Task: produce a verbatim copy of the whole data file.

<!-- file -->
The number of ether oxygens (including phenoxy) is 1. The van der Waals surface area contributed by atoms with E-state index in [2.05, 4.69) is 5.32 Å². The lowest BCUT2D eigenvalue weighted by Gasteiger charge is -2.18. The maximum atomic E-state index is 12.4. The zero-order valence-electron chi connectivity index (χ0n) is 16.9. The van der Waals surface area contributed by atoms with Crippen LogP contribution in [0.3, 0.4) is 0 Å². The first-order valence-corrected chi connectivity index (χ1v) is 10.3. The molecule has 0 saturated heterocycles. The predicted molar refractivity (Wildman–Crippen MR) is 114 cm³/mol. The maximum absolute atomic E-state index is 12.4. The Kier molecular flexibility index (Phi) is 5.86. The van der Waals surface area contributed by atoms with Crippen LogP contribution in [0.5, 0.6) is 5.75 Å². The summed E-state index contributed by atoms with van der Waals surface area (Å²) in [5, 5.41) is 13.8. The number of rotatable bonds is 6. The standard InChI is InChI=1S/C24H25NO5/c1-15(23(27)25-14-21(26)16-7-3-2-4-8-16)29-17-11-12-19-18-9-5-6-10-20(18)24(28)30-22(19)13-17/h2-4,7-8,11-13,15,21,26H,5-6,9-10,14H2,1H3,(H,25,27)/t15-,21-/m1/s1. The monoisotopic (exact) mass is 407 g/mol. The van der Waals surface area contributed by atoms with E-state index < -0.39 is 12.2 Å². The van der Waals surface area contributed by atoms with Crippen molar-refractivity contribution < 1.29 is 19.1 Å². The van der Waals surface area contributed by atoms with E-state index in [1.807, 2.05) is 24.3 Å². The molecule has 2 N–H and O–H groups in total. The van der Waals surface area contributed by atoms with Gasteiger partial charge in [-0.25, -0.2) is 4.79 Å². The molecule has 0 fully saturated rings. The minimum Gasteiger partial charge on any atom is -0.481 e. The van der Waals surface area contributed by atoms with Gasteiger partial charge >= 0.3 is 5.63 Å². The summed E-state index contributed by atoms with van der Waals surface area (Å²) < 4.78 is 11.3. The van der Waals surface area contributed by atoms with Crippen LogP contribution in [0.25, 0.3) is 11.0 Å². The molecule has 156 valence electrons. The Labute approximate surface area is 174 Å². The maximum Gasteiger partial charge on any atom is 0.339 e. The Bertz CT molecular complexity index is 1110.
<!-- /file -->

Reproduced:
The number of ether oxygens (including phenoxy) is 1. The van der Waals surface area contributed by atoms with E-state index in [2.05, 4.69) is 5.32 Å². The lowest BCUT2D eigenvalue weighted by Gasteiger charge is -2.18. The maximum atomic E-state index is 12.4. The zero-order valence-electron chi connectivity index (χ0n) is 16.9. The van der Waals surface area contributed by atoms with Crippen LogP contribution in [0.3, 0.4) is 0 Å². The first-order valence-corrected chi connectivity index (χ1v) is 10.3. The molecule has 0 saturated heterocycles. The predicted molar refractivity (Wildman–Crippen MR) is 114 cm³/mol. The maximum absolute atomic E-state index is 12.4. The Kier molecular flexibility index (Phi) is 5.86. The van der Waals surface area contributed by atoms with Crippen LogP contribution in [0.5, 0.6) is 5.75 Å². The summed E-state index contributed by atoms with van der Waals surface area (Å²) in [5, 5.41) is 13.8. The number of rotatable bonds is 6. The standard InChI is InChI=1S/C24H25NO5/c1-15(23(27)25-14-21(26)16-7-3-2-4-8-16)29-17-11-12-19-18-9-5-6-10-20(18)24(28)30-22(19)13-17/h2-4,7-8,11-13,15,21,26H,5-6,9-10,14H2,1H3,(H,25,27)/t15-,21-/m1/s1. The monoisotopic (exact) mass is 407 g/mol. The van der Waals surface area contributed by atoms with E-state index < -0.39 is 12.2 Å². The van der Waals surface area contributed by atoms with Crippen molar-refractivity contribution < 1.29 is 19.1 Å². The van der Waals surface area contributed by atoms with E-state index in [1.807, 2.05) is 24.3 Å². The molecule has 2 N–H and O–H groups in total. The van der Waals surface area contributed by atoms with Gasteiger partial charge in [-0.25, -0.2) is 4.79 Å². The molecule has 0 fully saturated rings. The minimum Gasteiger partial charge on any atom is -0.481 e. The van der Waals surface area contributed by atoms with Gasteiger partial charge >= 0.3 is 5.63 Å². The summed E-state index contributed by atoms with van der Waals surface area (Å²) < 4.78 is 11.3. The van der Waals surface area contributed by atoms with Crippen LogP contribution in [0.25, 0.3) is 11.0 Å². The molecule has 156 valence electrons. The Labute approximate surface area is 174 Å². The maximum Gasteiger partial charge on any atom is 0.339 e. The Bertz CT molecular complexity index is 1110.